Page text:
I was asked, a few mornings back, how I was. I sighed. Then I said, "I don't like conservatives." Almost immediately I felt the need to qualify my statement, mostly because as a liberal in thought and practice, it felt like I was going against my beliefs to not like anyone. Fiscal conservatives, for example, seem quite pleasant and well-meaning. And I can understand how someone might become socially conservative, but it seems like such a difficult position to maintain. Endless combinations in endless permutations and all that. What I should have said, instead of "I don't like conservatives" was "I don't fathom conservatives."
Even that fiscal thing, with its low taxes and limited government spending: I am constantly finding ways to vote for more government programs and increasing the money we spend on that safety net that never seems quite big enough to save us all. That sound you hear is my heart bleeding. I tend to keep making excuses for those in need and try to imagine a world in which we might all truly get along. A common goal and a common good.
Which is why I get confused by the religious freedom acts of Mississippi and the bathroom politics of North Carolina. It seems like a campaign to protect the few, not the many. Diversity in belief is one of those things that was anticipated in the writings of our rich, white founding fathers. Kudos to them for making room for a separation between church and state. All men, using the failed inclusive word of our forefathers which is even more of a loaded term, are created equal. For so many it seems that right after that creation we set about determining for ourselves just how equal they will be over time. The idea that "anybody" can grow up to President of the United States is a lovely dream, but constrained by so much angry history that it remains a fairy tale in a country that would restrict the use of bathrooms in the twenty-first century in much the same way that they were back in the creepy old twentieth. Writing legislation that circumvents other federal legislation doesn't seem a lot like freedom to me. It seems a lot like cheating to me.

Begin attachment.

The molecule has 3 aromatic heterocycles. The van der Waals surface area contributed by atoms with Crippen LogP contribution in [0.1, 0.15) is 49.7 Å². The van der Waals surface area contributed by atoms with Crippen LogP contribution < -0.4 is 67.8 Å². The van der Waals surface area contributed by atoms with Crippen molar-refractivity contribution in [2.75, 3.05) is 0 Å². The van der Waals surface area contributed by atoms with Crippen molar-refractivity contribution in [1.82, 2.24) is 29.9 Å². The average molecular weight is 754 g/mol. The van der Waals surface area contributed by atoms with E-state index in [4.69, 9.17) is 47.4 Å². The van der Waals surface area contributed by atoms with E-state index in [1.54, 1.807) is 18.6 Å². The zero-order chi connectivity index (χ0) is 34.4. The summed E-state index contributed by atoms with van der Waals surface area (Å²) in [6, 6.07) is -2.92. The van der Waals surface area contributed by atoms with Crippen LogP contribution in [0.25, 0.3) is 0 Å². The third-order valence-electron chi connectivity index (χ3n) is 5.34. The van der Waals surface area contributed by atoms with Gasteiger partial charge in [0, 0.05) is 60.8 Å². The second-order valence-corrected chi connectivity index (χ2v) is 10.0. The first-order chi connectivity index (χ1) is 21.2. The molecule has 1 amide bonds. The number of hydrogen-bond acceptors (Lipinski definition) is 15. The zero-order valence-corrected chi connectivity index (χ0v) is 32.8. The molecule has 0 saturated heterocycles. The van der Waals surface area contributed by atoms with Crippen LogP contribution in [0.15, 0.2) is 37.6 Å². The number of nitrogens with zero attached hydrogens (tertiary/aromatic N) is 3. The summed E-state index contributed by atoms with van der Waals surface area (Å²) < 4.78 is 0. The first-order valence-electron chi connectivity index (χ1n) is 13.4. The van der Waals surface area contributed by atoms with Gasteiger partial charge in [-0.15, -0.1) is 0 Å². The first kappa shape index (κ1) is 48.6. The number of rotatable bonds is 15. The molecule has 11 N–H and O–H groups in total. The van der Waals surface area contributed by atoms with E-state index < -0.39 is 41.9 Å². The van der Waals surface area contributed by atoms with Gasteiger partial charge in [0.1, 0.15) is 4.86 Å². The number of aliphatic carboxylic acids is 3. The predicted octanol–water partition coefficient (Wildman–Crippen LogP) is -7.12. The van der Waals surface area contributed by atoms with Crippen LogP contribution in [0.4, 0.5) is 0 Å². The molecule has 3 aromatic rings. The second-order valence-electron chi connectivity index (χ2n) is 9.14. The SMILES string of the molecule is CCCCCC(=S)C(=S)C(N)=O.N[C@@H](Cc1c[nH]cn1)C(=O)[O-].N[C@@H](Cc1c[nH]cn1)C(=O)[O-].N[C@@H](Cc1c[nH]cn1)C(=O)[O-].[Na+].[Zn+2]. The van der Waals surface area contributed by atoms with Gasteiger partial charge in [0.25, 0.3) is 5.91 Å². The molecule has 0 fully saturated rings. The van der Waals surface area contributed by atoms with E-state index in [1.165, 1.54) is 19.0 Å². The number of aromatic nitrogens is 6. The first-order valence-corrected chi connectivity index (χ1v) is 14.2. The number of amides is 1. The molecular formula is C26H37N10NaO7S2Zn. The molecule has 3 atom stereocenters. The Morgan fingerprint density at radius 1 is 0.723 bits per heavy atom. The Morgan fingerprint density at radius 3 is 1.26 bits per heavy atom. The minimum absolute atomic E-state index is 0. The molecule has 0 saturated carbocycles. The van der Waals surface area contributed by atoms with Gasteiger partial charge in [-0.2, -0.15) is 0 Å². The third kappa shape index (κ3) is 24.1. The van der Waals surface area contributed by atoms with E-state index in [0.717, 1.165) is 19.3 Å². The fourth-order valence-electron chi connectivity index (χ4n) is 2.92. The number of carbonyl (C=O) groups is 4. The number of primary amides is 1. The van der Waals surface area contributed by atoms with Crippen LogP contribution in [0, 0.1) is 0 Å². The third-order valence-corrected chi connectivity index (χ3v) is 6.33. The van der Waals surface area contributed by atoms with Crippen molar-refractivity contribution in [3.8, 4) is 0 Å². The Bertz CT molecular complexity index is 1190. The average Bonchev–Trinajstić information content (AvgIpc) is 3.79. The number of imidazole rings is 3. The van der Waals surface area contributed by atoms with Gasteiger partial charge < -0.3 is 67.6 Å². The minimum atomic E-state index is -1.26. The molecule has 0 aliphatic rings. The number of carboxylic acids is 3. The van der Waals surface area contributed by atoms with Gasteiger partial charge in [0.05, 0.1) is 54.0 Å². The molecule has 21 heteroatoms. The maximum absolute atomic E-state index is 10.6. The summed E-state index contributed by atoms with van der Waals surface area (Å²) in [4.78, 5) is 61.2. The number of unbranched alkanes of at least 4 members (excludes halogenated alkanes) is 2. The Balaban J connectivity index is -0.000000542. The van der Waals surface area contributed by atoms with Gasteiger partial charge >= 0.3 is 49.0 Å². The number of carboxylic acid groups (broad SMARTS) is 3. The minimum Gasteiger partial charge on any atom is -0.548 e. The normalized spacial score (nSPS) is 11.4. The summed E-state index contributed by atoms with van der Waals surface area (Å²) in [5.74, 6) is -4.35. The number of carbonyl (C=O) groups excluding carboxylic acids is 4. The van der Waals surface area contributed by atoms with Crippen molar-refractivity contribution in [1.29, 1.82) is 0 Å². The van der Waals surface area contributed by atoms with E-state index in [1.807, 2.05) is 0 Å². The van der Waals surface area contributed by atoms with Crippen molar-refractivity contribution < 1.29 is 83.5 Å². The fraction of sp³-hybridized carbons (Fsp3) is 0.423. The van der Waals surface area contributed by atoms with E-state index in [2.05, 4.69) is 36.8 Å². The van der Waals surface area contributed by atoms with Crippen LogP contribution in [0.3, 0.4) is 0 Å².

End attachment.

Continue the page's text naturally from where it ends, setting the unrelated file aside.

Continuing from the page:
But what do you expect from a bleeding heart liberal like myself? Do I really want some drug addled transgender immigrant assaulting my son in a public bathroom after they just cashed their food stamps to buy a yacht? Wouldn't that make me feel like exercising that most holy of constitutionally protected rights and shoot them in the face before they were carted off to a prison where they were gassed or electrocuted or shot again? That isn't what freedom feels like to me.
The reason I said that thing about not liking conservatives came from reading an article about the liberal double standard. It ruffled my feathers, but I kept reading because I wanted to see where it was that I was missing something. Was Bruce Springsteen operating out of enlightened self interest when he cancelled his show in Greensboro? What about all those businesses and fans who suffered needlessly because he was making his stand?
It was good to have my process checked. I felt like I needed to think more on things when I finished. I didn't feel swayed by the arguments, but I was grateful for the point of view. One that seemed to be rooted more in anger and fear than freedom, but another point of view in this vast and endlessly swirling melting pot of ideas. I liked that part.